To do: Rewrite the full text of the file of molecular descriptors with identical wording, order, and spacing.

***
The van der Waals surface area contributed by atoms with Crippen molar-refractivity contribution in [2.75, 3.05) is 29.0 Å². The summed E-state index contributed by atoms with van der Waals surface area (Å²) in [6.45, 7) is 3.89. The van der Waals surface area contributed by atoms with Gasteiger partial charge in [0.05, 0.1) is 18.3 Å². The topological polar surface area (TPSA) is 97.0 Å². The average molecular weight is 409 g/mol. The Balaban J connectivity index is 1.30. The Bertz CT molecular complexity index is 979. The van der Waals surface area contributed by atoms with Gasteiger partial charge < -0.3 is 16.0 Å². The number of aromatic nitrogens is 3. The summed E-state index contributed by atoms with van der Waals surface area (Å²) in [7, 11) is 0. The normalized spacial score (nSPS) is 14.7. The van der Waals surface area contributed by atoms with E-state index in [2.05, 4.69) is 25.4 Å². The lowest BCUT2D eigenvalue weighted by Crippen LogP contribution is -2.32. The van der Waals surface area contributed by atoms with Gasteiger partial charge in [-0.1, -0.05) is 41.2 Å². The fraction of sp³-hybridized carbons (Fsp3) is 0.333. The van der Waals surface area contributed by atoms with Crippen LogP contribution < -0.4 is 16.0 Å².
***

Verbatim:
The van der Waals surface area contributed by atoms with Crippen molar-refractivity contribution in [2.75, 3.05) is 29.0 Å². The summed E-state index contributed by atoms with van der Waals surface area (Å²) in [6.45, 7) is 3.89. The van der Waals surface area contributed by atoms with Gasteiger partial charge in [0.05, 0.1) is 18.3 Å². The topological polar surface area (TPSA) is 97.0 Å². The average molecular weight is 409 g/mol. The Balaban J connectivity index is 1.30. The Bertz CT molecular complexity index is 979. The van der Waals surface area contributed by atoms with Gasteiger partial charge < -0.3 is 16.0 Å². The number of aromatic nitrogens is 3. The summed E-state index contributed by atoms with van der Waals surface area (Å²) in [7, 11) is 0. The normalized spacial score (nSPS) is 14.7. The van der Waals surface area contributed by atoms with E-state index in [2.05, 4.69) is 25.4 Å². The lowest BCUT2D eigenvalue weighted by Crippen LogP contribution is -2.32. The van der Waals surface area contributed by atoms with Gasteiger partial charge in [-0.1, -0.05) is 41.2 Å². The fraction of sp³-hybridized carbons (Fsp3) is 0.333. The van der Waals surface area contributed by atoms with Crippen LogP contribution < -0.4 is 16.0 Å².